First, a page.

Pieter Bleeker

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Pieter Bleeker
Pieter Bleeker.jpg
Born(1819-07-10)10 July 1819
Zaandam, the Netherlands
Died24 January 1878(1878-01-24) (aged 58)
The Hague, the Netherlands
Known forAtlas Ichthyologique des Indes Orientales Néêrlandaises
AwardsDoctorates honoris causa at Leyden University and Utrecht University, Légion d'honneur
Scientific career
Institutions Royal Netherlands Academy of Arts and Sciences
National Museum of Natural History (France)
Royal Netherlands Institute of Southeast Asian and Caribbean Studies
Author abbrev. (zoology) Bleeker

Pieter Bleeker (10 July 1819 – 24 January 1878) was a Dutch medical doctor, ichthyologist, and herpetologist. He was famous for the Atlas Ichthyologique des Indes Orientales Néêrlandaises, his monumental work on the fishes of East Asia published between 1862 and 1877.


Life and work

Bleeker was born on 10 July 1819 in Zaandam. [1] He was employed as a medical officer in the Royal Netherlands East Indies Army from 1842 to 1860, [2] stationed in the Dutch East Indies (now Indonesia). During that time, he did most of his ichthyology work, besides his duties in the army. He acquired many of his specimens from local fishermen, but he also built up an extended network of contacts who would send him specimens from various government outposts throughout the islands. During his time in Indonesia, he collected well over 12,000 specimens, many of which currently reside at the Naturalis Biodiversity Center in Leiden. [3] Bleeker corresponded with Auguste Duméril of Paris. His work in ichthyology and tropical medicine was recognised by two doctorates honoris causa (Leyden University, 1846; Utrecht University, 1849). [2]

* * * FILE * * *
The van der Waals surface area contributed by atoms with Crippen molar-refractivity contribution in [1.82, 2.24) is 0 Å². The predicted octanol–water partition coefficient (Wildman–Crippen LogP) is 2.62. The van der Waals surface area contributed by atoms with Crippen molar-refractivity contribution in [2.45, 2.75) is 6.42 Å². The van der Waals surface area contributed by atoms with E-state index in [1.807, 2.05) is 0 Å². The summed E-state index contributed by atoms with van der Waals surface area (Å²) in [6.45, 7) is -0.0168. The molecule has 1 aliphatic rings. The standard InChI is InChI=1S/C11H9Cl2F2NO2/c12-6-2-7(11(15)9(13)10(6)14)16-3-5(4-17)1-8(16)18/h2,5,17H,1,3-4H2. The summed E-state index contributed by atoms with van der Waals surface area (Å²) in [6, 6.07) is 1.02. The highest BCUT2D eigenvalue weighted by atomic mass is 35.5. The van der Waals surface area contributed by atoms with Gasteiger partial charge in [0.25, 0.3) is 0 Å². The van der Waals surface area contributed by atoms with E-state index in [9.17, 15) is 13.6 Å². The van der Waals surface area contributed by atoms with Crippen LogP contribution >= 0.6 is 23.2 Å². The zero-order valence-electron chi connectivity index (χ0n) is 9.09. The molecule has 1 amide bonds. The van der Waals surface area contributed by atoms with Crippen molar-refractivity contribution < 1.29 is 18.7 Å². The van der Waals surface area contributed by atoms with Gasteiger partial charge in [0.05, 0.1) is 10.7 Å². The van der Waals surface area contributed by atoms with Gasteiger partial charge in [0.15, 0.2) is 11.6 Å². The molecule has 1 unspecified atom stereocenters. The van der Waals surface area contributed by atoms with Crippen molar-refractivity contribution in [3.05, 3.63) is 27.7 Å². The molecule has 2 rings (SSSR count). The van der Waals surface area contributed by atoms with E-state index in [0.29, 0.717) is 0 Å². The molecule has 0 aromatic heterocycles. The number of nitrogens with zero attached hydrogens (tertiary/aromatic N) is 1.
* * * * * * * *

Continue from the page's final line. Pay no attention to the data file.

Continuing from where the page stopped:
After his return to the Netherlands in 1860, he started publishing the Atlas Ichthyologique des Indes Orientales Néêrlandaises, a comprehensive account of his studies done in Indonesia, featuring over 1,500 illustrations. It was published in 36 volumes between 1862 and his death in 1878. [2] Between 1977 and 1983, the Smithsonian republished the work in 10 volumes.

Bleeker published more than 500 papers on ichthyology, describing 511 new genera and 1,925 new species.

He also worked in herpetology, describing at least 14 species of reptiles, [4] [5] most of them described in Reptilien van Agam. [6]

In 1855, he became correspondent of the Royal Netherlands Academy of Arts and Sciences, department Natuurkunde (then Natural Sciences), and in 1862 a member. [1] In 1856, he was elected correspondent for the Muséum national d'histoire naturelle in Paris. In January 1864 he received a French knighthood of the Légion d'honneur. [2] He was president of the Royal Netherlands Institute of Southeast Asian and Caribbean Studies. [1]

Bleeker died on 24 January 1878 in The Hague. [1]

Taxa named in his honor

Fish named after him include:


Taxa described by him

See also

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  1. 1 2 3 4 "Pieter Bleeker (1819 - 1878)". Royal Netherlands Academy of Arts and Sciences. Archived from the original on 15 July 2020.
  2. 1 2 3 4 van Heiningen TW (2010). "[Pieter Bleeker (1819-1878) physician and passionate naturalist]". Histoire des sciences médicales. 44 (3): 257–267. PMID   21560380. (in French).
  3. "Naturalis Topstukken". topstukken.naturalis.nl (in Dutch). Retrieved 2021-04-08.
  4. Bleeker P (1860). "Over de Reptiliën-fauna van Sumatra". Natuurkundig Tijdschrift voor Nederlandsch Indië. 21: 284–298. (in Dutch).
  5. The Reptile Database
  6. Bleeker P (1860). Reptilien van Agam. Natuurkundig Tijdschrift voor Nederlandsch Indie, Batavia20: 325-329. (in Dutch).
  7. Froese, Rainer; Pauly, Daniel (eds.) (2014). "Osteochilus bleekeri" in FishBase . November 2014 version.
  8. Christopher Scharpf & Kenneth J. Lazara (22 September 2018). "Order SPARIFORMES: Families LETHRINIDAE, NEMIPTERIDAE and SPARIDAE". The ETYFish Project Fish Name Etymology Database. Christopher Scharpf and Kenneth J. Lazara. Retrieved 29 April 2022.
  9. Christopher Scharpf & Kenneth J. Lazara (22 September 2018). "Order LABRIFORMES: Family LABRIDAE (a-h)". The ETYFish Project Fish Name Etymology Database. Christopher Scharpf and Kenneth J. Lazara. Retrieved 27 February 2023.

Further reading